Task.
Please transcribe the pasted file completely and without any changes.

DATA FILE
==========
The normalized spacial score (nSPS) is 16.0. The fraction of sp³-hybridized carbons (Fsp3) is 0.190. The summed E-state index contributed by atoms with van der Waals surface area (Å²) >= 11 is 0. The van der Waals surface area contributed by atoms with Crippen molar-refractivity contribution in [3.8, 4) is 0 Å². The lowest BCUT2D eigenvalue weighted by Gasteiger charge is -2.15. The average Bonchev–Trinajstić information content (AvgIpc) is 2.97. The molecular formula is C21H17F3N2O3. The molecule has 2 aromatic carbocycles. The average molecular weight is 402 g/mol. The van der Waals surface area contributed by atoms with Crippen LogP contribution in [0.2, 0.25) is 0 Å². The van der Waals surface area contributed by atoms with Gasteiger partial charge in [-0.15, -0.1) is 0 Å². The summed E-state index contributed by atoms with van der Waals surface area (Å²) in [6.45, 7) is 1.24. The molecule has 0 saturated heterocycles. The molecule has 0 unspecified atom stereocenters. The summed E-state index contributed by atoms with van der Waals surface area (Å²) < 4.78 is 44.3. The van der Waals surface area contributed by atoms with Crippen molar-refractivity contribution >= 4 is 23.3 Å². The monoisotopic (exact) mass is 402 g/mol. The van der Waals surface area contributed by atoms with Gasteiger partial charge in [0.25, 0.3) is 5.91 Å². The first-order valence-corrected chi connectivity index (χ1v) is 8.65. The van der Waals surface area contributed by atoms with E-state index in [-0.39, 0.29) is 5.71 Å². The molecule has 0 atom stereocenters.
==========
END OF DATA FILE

The normalized spacial score (nSPS) is 16.0. The fraction of sp³-hybridized carbons (Fsp3) is 0.190. The summed E-state index contributed by atoms with van der Waals surface area (Å²) >= 11 is 0. The van der Waals surface area contributed by atoms with Crippen molar-refractivity contribution in [3.8, 4) is 0 Å². The lowest BCUT2D eigenvalue weighted by Gasteiger charge is -2.15. The average Bonchev–Trinajstić information content (AvgIpc) is 2.97. The molecular formula is C21H17F3N2O3. The molecule has 2 aromatic carbocycles. The average molecular weight is 402 g/mol. The van der Waals surface area contributed by atoms with Crippen LogP contribution in [0.2, 0.25) is 0 Å². The van der Waals surface area contributed by atoms with Gasteiger partial charge in [-0.15, -0.1) is 0 Å². The summed E-state index contributed by atoms with van der Waals surface area (Å²) in [6.45, 7) is 1.24. The molecule has 0 saturated heterocycles. The molecule has 0 unspecified atom stereocenters. The summed E-state index contributed by atoms with van der Waals surface area (Å²) < 4.78 is 44.3. The van der Waals surface area contributed by atoms with Crippen molar-refractivity contribution >= 4 is 23.3 Å². The monoisotopic (exact) mass is 402 g/mol. The van der Waals surface area contributed by atoms with Gasteiger partial charge in [0.25, 0.3) is 5.91 Å². The first-order valence-corrected chi connectivity index (χ1v) is 8.65. The van der Waals surface area contributed by atoms with E-state index in [-0.39, 0.29) is 5.71 Å². The molecule has 0 atom stereocenters.